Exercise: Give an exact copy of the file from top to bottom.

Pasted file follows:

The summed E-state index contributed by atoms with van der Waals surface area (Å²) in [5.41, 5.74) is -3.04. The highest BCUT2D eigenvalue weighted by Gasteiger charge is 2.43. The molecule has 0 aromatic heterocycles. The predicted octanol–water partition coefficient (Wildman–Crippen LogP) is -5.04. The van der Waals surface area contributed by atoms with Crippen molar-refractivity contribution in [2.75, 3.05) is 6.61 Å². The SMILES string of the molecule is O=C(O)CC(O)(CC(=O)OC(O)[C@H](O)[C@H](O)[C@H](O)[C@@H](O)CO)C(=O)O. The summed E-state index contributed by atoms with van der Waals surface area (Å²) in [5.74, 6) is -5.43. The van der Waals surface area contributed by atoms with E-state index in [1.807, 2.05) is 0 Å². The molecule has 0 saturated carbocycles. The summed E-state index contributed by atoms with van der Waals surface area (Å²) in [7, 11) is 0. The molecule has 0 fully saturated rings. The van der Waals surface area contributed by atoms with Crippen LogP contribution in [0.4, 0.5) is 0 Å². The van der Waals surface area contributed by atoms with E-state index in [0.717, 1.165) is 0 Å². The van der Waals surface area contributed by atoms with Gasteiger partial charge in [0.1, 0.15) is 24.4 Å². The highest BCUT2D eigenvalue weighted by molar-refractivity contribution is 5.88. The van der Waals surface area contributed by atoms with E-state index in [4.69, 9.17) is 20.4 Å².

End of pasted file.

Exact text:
The summed E-state index contributed by atoms with van der Waals surface area (Å²) in [5.41, 5.74) is -3.04. The highest BCUT2D eigenvalue weighted by Gasteiger charge is 2.43. The molecule has 0 aromatic heterocycles. The predicted octanol–water partition coefficient (Wildman–Crippen LogP) is -5.04. The van der Waals surface area contributed by atoms with Crippen molar-refractivity contribution in [2.75, 3.05) is 6.61 Å². The SMILES string of the molecule is O=C(O)CC(O)(CC(=O)OC(O)[C@H](O)[C@H](O)[C@H](O)[C@@H](O)CO)C(=O)O. The summed E-state index contributed by atoms with van der Waals surface area (Å²) in [5.74, 6) is -5.43. The van der Waals surface area contributed by atoms with E-state index in [1.807, 2.05) is 0 Å². The molecule has 0 saturated carbocycles. The summed E-state index contributed by atoms with van der Waals surface area (Å²) in [7, 11) is 0. The molecule has 0 fully saturated rings. The van der Waals surface area contributed by atoms with Crippen LogP contribution in [0.4, 0.5) is 0 Å². The van der Waals surface area contributed by atoms with E-state index in [0.717, 1.165) is 0 Å². The van der Waals surface area contributed by atoms with Gasteiger partial charge in [0.1, 0.15) is 24.4 Å². The highest BCUT2D eigenvalue weighted by molar-refractivity contribution is 5.88. The van der Waals surface area contributed by atoms with E-state index in [4.69, 9.17) is 20.4 Å².